Lamar, Archer & Cofrin, LLP v. Appling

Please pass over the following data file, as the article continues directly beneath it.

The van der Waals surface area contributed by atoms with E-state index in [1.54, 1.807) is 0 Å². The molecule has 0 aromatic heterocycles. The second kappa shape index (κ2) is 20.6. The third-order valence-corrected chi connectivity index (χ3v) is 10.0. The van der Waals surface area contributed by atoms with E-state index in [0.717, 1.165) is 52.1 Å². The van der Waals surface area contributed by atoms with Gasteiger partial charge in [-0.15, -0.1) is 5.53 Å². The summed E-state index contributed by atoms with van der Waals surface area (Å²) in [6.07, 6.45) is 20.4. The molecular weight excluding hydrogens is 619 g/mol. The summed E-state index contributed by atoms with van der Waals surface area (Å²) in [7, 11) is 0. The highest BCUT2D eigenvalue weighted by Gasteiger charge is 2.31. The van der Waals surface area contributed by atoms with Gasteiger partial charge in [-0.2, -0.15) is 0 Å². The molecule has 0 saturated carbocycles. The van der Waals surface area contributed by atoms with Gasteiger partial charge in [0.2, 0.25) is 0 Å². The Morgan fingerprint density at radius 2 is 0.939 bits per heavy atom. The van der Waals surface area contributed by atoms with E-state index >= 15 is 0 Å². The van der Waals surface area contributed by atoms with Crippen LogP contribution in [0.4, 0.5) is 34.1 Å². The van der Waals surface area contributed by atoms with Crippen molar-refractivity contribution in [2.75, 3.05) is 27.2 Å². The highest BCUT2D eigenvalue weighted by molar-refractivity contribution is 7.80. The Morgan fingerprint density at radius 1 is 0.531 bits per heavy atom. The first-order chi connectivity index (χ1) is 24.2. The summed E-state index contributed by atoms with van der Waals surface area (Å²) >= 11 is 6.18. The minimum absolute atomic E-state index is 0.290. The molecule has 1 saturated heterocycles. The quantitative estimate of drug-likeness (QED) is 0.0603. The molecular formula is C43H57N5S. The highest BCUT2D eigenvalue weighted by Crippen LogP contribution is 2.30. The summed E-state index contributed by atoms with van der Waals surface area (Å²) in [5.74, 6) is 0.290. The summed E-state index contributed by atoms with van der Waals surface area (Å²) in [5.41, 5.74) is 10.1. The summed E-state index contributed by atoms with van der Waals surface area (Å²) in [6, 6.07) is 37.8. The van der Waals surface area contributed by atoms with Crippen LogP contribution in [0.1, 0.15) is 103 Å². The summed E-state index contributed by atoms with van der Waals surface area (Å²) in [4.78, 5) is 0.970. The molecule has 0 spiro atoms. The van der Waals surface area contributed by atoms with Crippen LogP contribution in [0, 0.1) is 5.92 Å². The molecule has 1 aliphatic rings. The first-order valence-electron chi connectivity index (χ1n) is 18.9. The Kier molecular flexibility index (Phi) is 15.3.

Appling owed about $60,000 to his law firm (Lamar), which threatened to withdraw representation and place a lien on its work product. Appling told Lamar that he could cover owed and future legal expenses with an expected tax refund, so Lamar continued representation. Appling used the refund, which was much less than he had stated, for business expenses, but told Lamar he was still waiting for the refund. Lamar completed pending litigation. Appling never paid. Lamar obtained a judgment. Appling filed for Chapter 7 bankruptcy. Lamar initiated an adversary proceeding, arguing that Appling’s debt was nondischargeable under 11 U.S.C. 523(a)(2). Section 523(a)(2)(A) bars discharge of debts arising from “false pretenses, a false representation, or actual fraud, other than a statement respecting the debtor’s . . . financial condition.” Subparagraph (B) bars discharge of debts arising from a materially false “statement . . . respecting the debtor’s . . . financial condition” if that statement is “in writing.” The Eleventh Circuit found that Appling made a statement “respecting” his “financial condition,” which was not in writing. The Supreme Court affirmed. A statement about a single asset can be a “statement respecting the debtor’s financial condition” under section 523(a)(2). A statement is “respecting” a debtor’s financial condition if it has a direct relation to or impact on the debtor’s overall financial status. A single asset has a direct relation to and impact on aggregate financial condition, so a statement about that asset bears on a debtor’s overall financial condition and can help indicate whether a debtor is solvent or insolvent. View "Lamar, Archer & Cofrin, LLP v. Appling" on Justia Law